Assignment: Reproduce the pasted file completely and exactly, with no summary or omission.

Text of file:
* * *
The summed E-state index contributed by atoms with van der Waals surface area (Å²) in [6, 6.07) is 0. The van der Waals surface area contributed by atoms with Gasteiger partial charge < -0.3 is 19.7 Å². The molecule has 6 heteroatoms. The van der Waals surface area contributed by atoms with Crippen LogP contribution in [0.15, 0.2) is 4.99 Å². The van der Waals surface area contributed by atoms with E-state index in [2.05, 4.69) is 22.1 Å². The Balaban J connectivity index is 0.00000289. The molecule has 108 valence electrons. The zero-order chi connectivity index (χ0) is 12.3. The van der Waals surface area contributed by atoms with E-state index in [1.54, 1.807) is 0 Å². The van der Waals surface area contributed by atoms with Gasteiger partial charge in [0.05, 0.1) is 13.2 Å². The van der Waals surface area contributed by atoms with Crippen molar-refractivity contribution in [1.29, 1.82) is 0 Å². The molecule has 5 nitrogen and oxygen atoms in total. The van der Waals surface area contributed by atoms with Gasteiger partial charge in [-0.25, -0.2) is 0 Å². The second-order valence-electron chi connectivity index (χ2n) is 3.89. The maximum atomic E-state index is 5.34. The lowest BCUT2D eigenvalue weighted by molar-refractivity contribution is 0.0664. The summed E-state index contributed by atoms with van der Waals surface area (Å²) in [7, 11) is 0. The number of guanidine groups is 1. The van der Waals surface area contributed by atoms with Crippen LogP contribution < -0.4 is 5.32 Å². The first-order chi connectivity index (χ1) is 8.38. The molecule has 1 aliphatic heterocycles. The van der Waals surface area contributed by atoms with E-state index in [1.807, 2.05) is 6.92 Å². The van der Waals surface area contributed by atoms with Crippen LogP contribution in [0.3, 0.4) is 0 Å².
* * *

The summed E-state index contributed by atoms with van der Waals surface area (Å²) in [6, 6.07) is 0. The van der Waals surface area contributed by atoms with Gasteiger partial charge < -0.3 is 19.7 Å². The molecule has 6 heteroatoms. The van der Waals surface area contributed by atoms with Crippen LogP contribution in [0.15, 0.2) is 4.99 Å². The van der Waals surface area contributed by atoms with E-state index in [2.05, 4.69) is 22.1 Å². The Balaban J connectivity index is 0.00000289. The molecule has 108 valence electrons. The zero-order chi connectivity index (χ0) is 12.3. The van der Waals surface area contributed by atoms with E-state index in [1.54, 1.807) is 0 Å². The van der Waals surface area contributed by atoms with Gasteiger partial charge in [0.05, 0.1) is 13.2 Å². The van der Waals surface area contributed by atoms with Crippen molar-refractivity contribution in [1.29, 1.82) is 0 Å². The molecule has 5 nitrogen and oxygen atoms in total. The van der Waals surface area contributed by atoms with Gasteiger partial charge in [-0.25, -0.2) is 0 Å². The second-order valence-electron chi connectivity index (χ2n) is 3.89. The maximum atomic E-state index is 5.34. The lowest BCUT2D eigenvalue weighted by molar-refractivity contribution is 0.0664. The summed E-state index contributed by atoms with van der Waals surface area (Å²) in [7, 11) is 0. The number of guanidine groups is 1. The van der Waals surface area contributed by atoms with Crippen LogP contribution < -0.4 is 5.32 Å². The first-order chi connectivity index (χ1) is 8.38. The molecule has 1 aliphatic heterocycles. The van der Waals surface area contributed by atoms with E-state index in [1.807, 2.05) is 6.92 Å². The van der Waals surface area contributed by atoms with Crippen LogP contribution in [0.3, 0.4) is 0 Å².